By John Moyle
The government of Glad the Impaler recently suffered a crushing blow as people power drove a stake through the heart of its proposal for a Sydenham to Bankstown metro link.
The proposal would have had 13.5km of metro line replace the existing Sydenham to Bankstown railway line, and have included an initial development of around 16,000 high rise dwellings in buildings reaching up to 25 storeys.
A submission to Preferred Infrastructure on 17 July 2018 stated that one of the community’s strongest complaints was “that by converting an existing railway line, rather than building a line to suburbs that don’t currently have rail, the government is wasting an opportunity to extend Sydney’s rail network.”
The submission also criticised the 53 weeks over five years the rail line would need to be closed and that 19,000 commuters would be forced to change trains daily because of the conversion.
It has attracted further criticism for its adoption of the metro system which only had the capacity for 378 passengers per eight carriage train, as opposed to 896 seats on the current double decker carriages.
Immediately after the project’s announcement, developers swooped with proposals for an extra 25,000 dwellings along the corridor, which would wiped out entire communities.
“It’s a huge win for the Inner West, and particular credit needs to go to community groups like Save Marrickville and Save Dully (Dulwich Hill) who have been very forceful and effective and successful advocates for returning control to our community,” said Mayor Darcy Byrne of Inner West Council.
From the time the second phase of the proposal was released in 2015 a wave of community groups along the length of the corridor began grassroots actions.
“The Dulwich Hill, Hurlstone Park and Belmore (residents) were the first people to object and put in submissions, share information, and read the Environmental Impact Statements, and I went through all the responses on the Marrickville submissions,” said Heather Davie from Marrickville Residents Action Group.
Ms Davie collated the Marrickville submissions into a document which showed only five of the 255 submissions were in support – one anonymous submission stating ‘well done planning’ – while the vast majority expressed concerns about heritage, character, height and loss of community.
Complaints about the 6,000 new apartments within 800 metres of the metro line attracted 92 objections, overdevelopment 94, bulk, scale and reach 105, over shadowing 93 and loss of views 58.
“The plans looked like someone had just got a compass out and drawn circles 400 metres and 800 metres and then got out their coloured pencils and said this can be 12 storeys and this can be 15 storeys without regard as to what was there,” said Kelsie Dadd of Save Marrickville.
Lack of infrastructure for current and future populations was another major concern and attracted 76 objections, while 173 objected to the lack of schools, 102 the lack of hospitals, 154 the lack of current and future open spaces and 184 the danger of flooding.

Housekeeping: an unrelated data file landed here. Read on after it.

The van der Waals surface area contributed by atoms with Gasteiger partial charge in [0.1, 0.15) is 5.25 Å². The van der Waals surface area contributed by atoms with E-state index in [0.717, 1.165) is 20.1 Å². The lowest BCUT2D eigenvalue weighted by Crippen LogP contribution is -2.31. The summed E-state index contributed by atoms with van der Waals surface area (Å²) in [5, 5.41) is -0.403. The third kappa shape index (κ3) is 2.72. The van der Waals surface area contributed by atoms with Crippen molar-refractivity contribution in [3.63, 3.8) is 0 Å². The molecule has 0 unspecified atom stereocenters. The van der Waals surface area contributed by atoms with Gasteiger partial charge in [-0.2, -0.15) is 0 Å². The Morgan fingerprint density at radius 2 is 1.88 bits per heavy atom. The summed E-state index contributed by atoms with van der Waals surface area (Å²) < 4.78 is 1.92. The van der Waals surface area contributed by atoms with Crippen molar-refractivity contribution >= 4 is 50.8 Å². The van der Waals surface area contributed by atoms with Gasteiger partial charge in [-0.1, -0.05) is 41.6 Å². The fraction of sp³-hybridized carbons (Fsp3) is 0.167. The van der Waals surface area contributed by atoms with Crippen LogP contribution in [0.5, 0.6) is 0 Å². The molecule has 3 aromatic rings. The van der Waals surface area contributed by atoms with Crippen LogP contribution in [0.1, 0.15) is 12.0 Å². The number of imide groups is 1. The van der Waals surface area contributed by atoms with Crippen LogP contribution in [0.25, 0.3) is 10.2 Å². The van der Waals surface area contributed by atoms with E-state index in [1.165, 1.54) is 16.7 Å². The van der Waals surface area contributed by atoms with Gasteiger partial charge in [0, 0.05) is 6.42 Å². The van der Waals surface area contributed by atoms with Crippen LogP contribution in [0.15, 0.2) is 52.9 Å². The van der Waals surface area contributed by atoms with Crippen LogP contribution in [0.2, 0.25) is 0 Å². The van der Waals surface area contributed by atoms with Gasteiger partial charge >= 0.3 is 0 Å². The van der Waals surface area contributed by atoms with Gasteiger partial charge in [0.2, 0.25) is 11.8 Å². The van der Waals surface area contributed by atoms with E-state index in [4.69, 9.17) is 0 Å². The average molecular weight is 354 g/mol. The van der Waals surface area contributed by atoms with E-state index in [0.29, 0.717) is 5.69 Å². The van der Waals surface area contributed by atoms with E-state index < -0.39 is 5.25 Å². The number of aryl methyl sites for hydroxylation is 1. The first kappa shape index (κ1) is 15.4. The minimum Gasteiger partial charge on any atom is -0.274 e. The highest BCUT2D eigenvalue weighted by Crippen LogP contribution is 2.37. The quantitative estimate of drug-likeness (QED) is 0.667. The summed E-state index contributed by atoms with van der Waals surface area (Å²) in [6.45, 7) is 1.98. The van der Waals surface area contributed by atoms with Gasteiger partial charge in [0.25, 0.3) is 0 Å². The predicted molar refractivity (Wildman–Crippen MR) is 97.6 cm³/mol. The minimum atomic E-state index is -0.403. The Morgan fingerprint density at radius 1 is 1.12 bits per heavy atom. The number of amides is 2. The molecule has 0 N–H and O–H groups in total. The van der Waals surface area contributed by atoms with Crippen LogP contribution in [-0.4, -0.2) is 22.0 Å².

Kelsie Dadds said “we were shocked that the plans were so dense and was putting a lot more people into the area that was already having problems with infrastructure.”
Many of the respondents objected to the poor consultation process.
“It was just a broad brush non-consultative approach that just took the community for granted, and as most of the corridor is held by Labor they just felt that they could get away with it, the same way that they got away with privatising 400 buses in this area,” Peter Olive, Sydenham to Bankstown Alliance said.
“The Government is completely out of touch with the community and they see themselves in a position of power to do what they see is right, and what they see is right is often what their developer mates want.”
The scope of development was expanded to Mirvac’s proposal for Marrickville’s Carrington Road light industrial area which currently houses a mix of over 100 local businesses supporting over 1,000 employees.
“Mirvac’s proposals for 35 storey skyscrapers would have a new justification under State planning legislation and would have likely have been forced through in one shape or another,” Cr Byrne said.
“That proposal is now confined to the dust bin of history and under the existing Marrickville Environmental Plan the site at Carrington Road is zoned for industrial usage, and I don’t see why that should change.”
“Carrington Road is not part of the Sydenham to Bankstown Urban Renewal Corridor, it stands outside of that, but is going through the Gateway process which is still problematic, despite the powers being handed back to Inner West Council,” Peter Olive said.
As Mirvac has shown interest in pursuing the Carrington Road development there may be more community action in the near future.
“It seems to me that the big thing on the horizon is the state election in March 2019 and that will determine what will happen next,” Peter Olive said.
“This victory for the community is great, however we should be aware that the State Government still gets to set density levels for the Councils, and in the lead up to the next election the Liberals are trying to make themselves a small target.”